“Hey, my name is Randy, and Activision has sued for being an independent game developer.” This is how Randy Vicker, the creator of a browser and mobile game called Warzone, started out GoFundMe Page. Ficker and Activision participate in prof Trademark dispute over the Warzone name as applied to a video game, And things are getting hot.
Ficker is launched War zone In 2017. Activision launched Call of Duty: Warzone in 2020. As Ficker says at GoFundMe, “The law is clear: If you use a name in commerce before someone else, they cannot sue you for rights to that name.”
Meanwhile, Activision’s complaint states that while Call of Duty: Warzone is not available on mobile devices, Defendant’s Warzone is one of the many “Warzone” games available online as a browser-based game or on distribution platforms. Mobile phone. ”Then it goes to the list of 16 examples. However, it seems that all games called“ Warzone ”date back to after Ficker, while those released before it, such as Anomaly: Warzone Earth from 2011, use variations In the name Ficker appears to have been the first to launch Warzone.
(Anomaly: Warzone Earth is available on PC Plus mobile, by the way, and it was introduced to Xbox Live Arcade in 2012. I mention this out of a totally love of facts.
The reason Activision complained about making such a big deal about Ficker’s Warzone’s availability on mobile and browsers is to demonstrate that there is no risk of anyone mistaking the two. “Call of Duty: Warzone couldn’t be more different from Defendant, a low-budget, dedicated virtual board game like Hasbro’s Risk,” as Activision’s legal team bluntly says in a deceptive manner. For the public to confuse the two products or think that they are related or related to each other. “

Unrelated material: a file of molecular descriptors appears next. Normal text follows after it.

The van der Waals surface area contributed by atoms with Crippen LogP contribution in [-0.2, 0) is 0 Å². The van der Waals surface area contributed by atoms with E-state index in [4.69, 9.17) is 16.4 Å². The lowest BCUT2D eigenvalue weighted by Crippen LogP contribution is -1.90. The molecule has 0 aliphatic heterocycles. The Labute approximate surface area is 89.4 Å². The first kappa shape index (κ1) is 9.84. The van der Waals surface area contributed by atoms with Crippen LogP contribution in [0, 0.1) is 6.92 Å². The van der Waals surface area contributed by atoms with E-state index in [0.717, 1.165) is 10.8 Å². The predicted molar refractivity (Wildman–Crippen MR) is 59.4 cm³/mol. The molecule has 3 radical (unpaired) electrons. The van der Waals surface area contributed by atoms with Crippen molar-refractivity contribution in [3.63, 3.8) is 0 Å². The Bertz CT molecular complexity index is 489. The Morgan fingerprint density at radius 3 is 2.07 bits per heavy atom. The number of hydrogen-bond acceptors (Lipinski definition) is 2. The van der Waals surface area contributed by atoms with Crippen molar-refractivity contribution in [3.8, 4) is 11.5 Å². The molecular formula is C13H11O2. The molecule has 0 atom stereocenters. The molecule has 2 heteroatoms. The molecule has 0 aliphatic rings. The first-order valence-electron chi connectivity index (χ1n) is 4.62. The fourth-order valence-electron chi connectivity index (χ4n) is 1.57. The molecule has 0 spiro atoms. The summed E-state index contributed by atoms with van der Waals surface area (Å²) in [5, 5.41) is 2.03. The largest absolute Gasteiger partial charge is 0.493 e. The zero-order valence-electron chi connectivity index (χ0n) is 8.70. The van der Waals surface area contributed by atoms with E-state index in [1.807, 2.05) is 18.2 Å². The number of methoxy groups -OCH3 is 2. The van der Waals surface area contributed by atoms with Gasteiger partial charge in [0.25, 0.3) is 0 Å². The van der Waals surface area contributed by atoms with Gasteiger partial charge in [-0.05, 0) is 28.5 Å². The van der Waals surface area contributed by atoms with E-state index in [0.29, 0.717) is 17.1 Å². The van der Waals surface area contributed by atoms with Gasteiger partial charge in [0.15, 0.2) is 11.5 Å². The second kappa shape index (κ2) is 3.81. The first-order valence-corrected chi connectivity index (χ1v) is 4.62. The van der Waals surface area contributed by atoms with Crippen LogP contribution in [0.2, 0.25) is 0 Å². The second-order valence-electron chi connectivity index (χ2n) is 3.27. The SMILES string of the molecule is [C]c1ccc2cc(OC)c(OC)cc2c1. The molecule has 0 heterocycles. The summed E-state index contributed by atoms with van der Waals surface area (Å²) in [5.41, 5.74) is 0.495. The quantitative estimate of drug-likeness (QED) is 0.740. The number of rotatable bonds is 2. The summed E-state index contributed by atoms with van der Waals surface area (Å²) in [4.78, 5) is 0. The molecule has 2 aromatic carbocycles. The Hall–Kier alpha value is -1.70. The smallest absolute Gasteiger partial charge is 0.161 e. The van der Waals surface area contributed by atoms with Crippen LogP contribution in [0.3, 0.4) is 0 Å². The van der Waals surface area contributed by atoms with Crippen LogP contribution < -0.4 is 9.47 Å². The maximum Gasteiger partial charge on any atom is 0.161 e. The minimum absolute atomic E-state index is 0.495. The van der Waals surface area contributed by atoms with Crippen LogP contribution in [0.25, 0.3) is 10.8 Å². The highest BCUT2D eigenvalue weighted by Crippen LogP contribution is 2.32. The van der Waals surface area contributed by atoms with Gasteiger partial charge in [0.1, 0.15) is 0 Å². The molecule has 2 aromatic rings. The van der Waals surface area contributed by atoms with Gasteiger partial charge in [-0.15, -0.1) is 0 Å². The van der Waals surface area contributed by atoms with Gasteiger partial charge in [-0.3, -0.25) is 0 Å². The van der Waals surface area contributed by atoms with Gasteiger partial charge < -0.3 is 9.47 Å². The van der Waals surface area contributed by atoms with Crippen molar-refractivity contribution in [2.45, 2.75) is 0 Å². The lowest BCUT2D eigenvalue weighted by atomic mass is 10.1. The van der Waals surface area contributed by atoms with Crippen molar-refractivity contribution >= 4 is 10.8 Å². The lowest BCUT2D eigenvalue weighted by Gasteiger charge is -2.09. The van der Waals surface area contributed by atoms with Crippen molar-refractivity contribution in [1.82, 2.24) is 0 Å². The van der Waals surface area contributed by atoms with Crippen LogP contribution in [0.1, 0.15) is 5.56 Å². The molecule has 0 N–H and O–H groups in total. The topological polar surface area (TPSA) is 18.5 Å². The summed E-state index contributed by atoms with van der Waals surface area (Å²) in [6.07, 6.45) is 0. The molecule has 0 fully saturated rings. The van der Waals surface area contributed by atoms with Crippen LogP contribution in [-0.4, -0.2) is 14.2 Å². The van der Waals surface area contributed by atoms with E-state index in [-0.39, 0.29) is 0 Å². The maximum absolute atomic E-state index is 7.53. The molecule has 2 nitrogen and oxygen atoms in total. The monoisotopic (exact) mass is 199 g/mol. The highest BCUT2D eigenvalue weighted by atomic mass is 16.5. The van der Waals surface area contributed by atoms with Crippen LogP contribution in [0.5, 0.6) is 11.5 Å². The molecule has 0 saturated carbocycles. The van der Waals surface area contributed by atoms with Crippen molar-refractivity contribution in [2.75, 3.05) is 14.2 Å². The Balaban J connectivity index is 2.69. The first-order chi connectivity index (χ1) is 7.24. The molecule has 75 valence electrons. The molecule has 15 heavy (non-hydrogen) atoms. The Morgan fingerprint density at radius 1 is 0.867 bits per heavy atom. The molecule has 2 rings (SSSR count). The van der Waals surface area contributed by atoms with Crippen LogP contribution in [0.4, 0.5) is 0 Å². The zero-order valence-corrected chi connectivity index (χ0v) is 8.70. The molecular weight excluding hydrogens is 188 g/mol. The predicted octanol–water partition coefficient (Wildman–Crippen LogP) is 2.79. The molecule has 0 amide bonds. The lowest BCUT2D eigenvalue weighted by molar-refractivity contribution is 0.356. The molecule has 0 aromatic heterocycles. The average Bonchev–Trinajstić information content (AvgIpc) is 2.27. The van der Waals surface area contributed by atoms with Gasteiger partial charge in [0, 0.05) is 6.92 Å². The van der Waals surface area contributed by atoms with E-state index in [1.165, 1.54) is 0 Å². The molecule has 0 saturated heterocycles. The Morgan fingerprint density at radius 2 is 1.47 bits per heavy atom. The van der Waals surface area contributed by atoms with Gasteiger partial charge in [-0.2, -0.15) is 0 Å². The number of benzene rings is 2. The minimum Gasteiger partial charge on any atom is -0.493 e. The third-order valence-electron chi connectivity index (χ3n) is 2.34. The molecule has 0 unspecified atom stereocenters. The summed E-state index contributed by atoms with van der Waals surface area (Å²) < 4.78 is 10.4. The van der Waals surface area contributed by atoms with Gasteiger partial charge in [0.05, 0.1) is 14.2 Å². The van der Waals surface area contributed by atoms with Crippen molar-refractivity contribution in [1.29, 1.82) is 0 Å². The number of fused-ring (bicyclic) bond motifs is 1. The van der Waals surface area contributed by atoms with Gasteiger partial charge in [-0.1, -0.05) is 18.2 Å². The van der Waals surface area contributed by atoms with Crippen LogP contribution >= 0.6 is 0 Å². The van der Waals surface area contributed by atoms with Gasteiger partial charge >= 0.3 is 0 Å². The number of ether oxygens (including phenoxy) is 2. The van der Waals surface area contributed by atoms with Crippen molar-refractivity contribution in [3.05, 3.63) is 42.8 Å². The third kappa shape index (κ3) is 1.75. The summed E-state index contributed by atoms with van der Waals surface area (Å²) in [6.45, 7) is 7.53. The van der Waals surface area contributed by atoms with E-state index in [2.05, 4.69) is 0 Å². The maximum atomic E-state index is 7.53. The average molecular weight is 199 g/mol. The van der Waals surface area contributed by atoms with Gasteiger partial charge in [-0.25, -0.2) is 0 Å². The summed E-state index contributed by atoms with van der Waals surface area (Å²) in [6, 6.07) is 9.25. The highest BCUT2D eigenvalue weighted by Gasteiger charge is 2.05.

Vickers argues this. As a guide, present Twitch category he created for Warzone, Which clearly shows his game logo at the top. I had to scroll down after 25 people flocking to Call of Duty: Warzone, and one from Fortnite, to find a player streaming the game it’s meant to be for. (Welcome, Biopilot 17) “The regular players in my game are frustrated by this,” writes Ficker, “but it seems unimaginable to Activision that this will happen.”
Ficker also mentions that Call of Duty players contacted him “about how their xbox devices were not connected, or how the PS4 was hacked, and how they would like to carry their teammates” and that “Activision’s actions buried us on Google and the app stores, where we used to be the result.” First for our name. “
This is why he raised the money to sue the publisher, promising that “100% of the money raised in GoFundMe will be used directly in the legal battle against Activision.” Immediately, He donated 431 people and collected 12,094 of his $ 50,000 goal.